A Review

Sweet Hearts

By R. J. Donovan

The twenties are back at The Shubert as Sandy Wilson's "The Boy Friend" Charlestons in for a brief visit on its national tour. The production is a bright and enthusiastic one, and the cast looks genuinely happy to be a part of it all. But the true calling card for this particular production is the gal directing the show. Or should I say, the Dame. Dame Julie Andrews to be specific.

Long before she came to iconic status as Mary, Maria and Millie (to name just the "M's"), Andrews made her Broadway debut in this show back in the fifties. So there's a certain pluck to the heartstrings when one considers her pulling the strings for this new production.

"The Boy Friend" has the look and feel of a musical nestled in a small, charming theater. A theater much like, oh, The Goodspeed Opera House, of which I have always been a champion. So it's no surprise that The Goodspeed is the show's main producer.

Andrews first directed "The Boy Friend" two seasons ago at The Bay Street Theatre in Sag Harbor. Her daughter Emma Walton is one of the co-founders there, so the turf was a welcoming one. The folks from Goodspeed later got involved and a larger production and tour were put into place.

As with shows of its time, "The Boy Friend" offers only the thinnest of stories. Sweet Polly is a rich English girl at a private school in the south of France. She fears that boys are only interested in her for her eventual fortune, yet she's just got to have a boy friend.

So when Tony, a lowly messenger boy, catches her fancy, she quickly tells him she is a mere secretary. True love follows in the boy meets girl, boy loses girl, boy gets girl back mode. Because when Tony's "messenger" identity is later revealed to be a cover for the fact that he's actually a millionaire looking for true love, a happily ever after ending is assured.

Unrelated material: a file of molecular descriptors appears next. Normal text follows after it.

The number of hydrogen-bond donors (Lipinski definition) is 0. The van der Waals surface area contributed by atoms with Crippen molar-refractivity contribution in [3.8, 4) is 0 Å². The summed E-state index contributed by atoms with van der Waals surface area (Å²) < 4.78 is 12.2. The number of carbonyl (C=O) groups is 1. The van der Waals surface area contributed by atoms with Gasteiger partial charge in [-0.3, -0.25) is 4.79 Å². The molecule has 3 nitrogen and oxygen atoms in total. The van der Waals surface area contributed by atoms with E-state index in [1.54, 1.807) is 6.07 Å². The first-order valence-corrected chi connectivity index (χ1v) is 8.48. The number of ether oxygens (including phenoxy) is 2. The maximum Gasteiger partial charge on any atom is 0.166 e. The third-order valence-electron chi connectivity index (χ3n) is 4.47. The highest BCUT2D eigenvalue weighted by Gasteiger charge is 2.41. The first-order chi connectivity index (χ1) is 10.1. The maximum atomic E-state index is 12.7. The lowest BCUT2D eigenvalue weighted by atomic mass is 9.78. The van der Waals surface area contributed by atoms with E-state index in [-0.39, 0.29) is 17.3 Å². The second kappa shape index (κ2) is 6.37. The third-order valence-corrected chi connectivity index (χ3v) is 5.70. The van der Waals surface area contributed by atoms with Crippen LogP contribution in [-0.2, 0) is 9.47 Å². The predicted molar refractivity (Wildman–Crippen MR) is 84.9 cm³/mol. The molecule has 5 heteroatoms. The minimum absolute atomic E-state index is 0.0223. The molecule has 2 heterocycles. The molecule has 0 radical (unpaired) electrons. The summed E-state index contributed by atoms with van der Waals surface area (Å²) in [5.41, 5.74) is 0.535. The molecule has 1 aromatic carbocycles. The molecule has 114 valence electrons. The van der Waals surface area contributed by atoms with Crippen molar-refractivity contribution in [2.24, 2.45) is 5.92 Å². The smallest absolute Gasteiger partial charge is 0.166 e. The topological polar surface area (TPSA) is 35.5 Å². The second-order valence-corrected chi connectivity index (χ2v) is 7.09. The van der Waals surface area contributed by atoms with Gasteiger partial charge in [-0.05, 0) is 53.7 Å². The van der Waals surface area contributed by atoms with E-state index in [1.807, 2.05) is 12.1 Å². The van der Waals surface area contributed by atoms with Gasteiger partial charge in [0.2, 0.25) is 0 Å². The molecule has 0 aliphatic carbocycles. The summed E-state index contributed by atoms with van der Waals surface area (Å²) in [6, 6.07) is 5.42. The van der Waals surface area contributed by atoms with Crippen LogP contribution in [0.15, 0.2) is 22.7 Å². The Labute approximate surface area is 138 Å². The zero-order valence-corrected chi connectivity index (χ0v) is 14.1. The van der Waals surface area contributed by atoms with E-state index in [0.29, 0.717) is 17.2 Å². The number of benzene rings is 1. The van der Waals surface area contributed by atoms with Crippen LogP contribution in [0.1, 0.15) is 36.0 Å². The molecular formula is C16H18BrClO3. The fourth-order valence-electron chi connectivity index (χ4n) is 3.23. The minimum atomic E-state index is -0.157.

The production has a colorful cartoon-y look to it, thanks to the artful hand of scenic designer Tony Walton. That theme is completed by Walton and Rachel Navarro's snazzy costumes, particularly in the carnival scene for which everyone is decked out in black and white with orange-red accents (mirrored by Chinese lanterns hanging overhead).

The talented young cast is filled with freshly scrubbed faces. Of particular note are Andrea Chamberlain as Maisie and Rick Faugno as Bobby Van Husen. Their shot at the solo spotlight comes in the sharp "Won't You Charleston With Me" (at left). They also lead choreographer John DeLuca's larger dance numbers with style and energy, including "The Riviera."

Jessica Grove (top photo) is Polly -- Andrews' original role, Paul Carlin is her right-and-proper father; Sean Palmer is Tony (top, with Grove); Nancy Hess is Madame Dubonnet, the head mistress of the school; and Bethe Austin is the squeaky-voiced and heavily French-accented maid, Hortense. Austin kicks up her heels with "Nicer in Nice."

Rounding out the company are Drew Eshelman and Darcy Pulliam as Tony's veddy-British Lord and Lady parents. Eshelman gets a chance to show off with Kirsten Wyatt in the sweet "It's Never Too Late To Fall In Love."

To end where we began, "The Boy Friend" is a show of a certain time -- short on story but overflowing with toe-tapping music, most of it with built-in encores. In addition to the previously mentioned numbers, high points include "I Could Be Happy With You," "A Room In Bloomsbury," "Fancy Forgetting," "Perfect Young Ladies," "Safety in Numbers" and the title song.

Happily, it's all presented with polish under Julie Andrews' watchful eye.

"The Boy Friend" is at The Shubert Theatre, 265 Tremont Street in Boston, through Oct 23. For information, call 800-447-7400.

Production photos: Diane Sobolewski

-- OnStage Boston


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